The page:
Judge: Test is likelihood of confusion, not mere use, not initial interest

Originally posted 2006-07-18 10:28:12. Republished by Blog Post Promoter

From the New York Law Journal (subscription required):

A federal judge has refused to grant a preliminary injunction against a restaurant workers’ group that used a business’ logo for informational leafletting outside of two restaurants.

Southern District Judge Gerard Lynch said there was no “lingering confusion that could result in the irreparable loss of customers,” and in fact, the use of the plaintiffs’ marks was unlikely to cause “any” loss of sales in SMJ Group Inc. v. 417 Lafayette Restaurant, 06 1774.

The leaflets showed the trademarked [sic] logo of the restaurants and read “Do You Really Want to Eat Here?” It informed customers and passersby that workers from the restaurant had sued in federal court over unpaid overtime, misappropriated tips, discrimination, harsh working conditions and sexual harassment.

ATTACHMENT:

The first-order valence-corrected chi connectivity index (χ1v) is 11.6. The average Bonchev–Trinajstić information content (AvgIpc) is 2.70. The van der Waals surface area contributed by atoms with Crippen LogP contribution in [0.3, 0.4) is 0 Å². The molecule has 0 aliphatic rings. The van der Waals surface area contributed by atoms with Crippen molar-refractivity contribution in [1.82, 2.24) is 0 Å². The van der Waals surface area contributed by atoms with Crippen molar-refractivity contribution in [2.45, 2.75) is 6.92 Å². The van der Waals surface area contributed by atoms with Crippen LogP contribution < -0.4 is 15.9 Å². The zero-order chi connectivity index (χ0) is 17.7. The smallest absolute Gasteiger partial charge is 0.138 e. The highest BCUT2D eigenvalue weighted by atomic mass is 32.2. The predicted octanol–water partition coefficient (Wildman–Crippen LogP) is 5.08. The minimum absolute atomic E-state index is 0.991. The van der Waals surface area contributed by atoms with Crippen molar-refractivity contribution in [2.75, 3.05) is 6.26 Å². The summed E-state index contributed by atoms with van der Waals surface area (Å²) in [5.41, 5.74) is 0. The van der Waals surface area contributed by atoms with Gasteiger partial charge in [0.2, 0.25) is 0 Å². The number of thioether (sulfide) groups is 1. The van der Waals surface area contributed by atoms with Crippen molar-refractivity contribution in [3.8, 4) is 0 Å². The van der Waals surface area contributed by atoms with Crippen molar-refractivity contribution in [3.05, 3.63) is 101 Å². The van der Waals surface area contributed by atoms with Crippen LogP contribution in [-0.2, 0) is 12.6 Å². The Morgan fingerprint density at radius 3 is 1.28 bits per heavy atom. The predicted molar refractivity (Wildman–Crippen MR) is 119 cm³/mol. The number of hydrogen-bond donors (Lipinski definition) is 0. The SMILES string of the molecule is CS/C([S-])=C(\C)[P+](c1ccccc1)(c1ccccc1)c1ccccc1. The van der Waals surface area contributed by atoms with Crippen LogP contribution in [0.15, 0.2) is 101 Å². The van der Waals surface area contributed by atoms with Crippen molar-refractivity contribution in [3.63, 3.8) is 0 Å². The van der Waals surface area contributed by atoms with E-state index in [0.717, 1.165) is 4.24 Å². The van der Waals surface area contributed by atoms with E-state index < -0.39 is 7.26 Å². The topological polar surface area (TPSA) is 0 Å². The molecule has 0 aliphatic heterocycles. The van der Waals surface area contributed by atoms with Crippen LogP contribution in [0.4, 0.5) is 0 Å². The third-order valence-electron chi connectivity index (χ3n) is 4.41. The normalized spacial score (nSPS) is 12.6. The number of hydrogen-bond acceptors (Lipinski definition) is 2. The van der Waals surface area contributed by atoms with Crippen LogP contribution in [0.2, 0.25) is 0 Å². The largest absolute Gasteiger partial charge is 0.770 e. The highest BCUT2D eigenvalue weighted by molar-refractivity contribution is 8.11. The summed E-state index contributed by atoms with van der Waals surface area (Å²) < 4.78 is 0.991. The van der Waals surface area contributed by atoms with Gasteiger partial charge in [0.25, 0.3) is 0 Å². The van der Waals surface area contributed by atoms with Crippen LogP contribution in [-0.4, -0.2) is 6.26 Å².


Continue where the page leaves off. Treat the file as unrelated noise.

No confusion. Merely using a logo as part of a statement about the subject of the logo (or, presumably, the logo itself) is not trademark infringement. No loss of sales. And if there were some confusion likely, what is the likelihood of damages — which some of us forget are an element of a Lanham Act claim?

Well, what about initial interest confusion?

The parties agreed that a person who is handed a leaflet will initially believe it is associated with the restaurant.

“However, the parties also agree that as soon as the individual opens the leaflet and reads the message inside, the individual will immediately realize, based on the critical nature of the message, that the leaflet is not in fact associated with the plaintiffs,” Judge Lynch said.

Both sides focused on the doctrine of “initial interest confusion” — which deals with confusion that is later dispelled.

Judge Lynch disagreed with the defendants, as well as the U.S. Court of Appeals for the Fourth Circuit in Lamparello v. Falwell, 420 F.3d 309 (2005), and rejected the notion that the “case law imposes a commercial or for-profit limit on the application of the doctrine.”

God bless you, Judge Lynch! And he didn’t even sneeze.

UPDATE: Bill Patry has similar theological inclinations. Eric Goldman, however, not so much.

By Ron Coleman

I write this blog.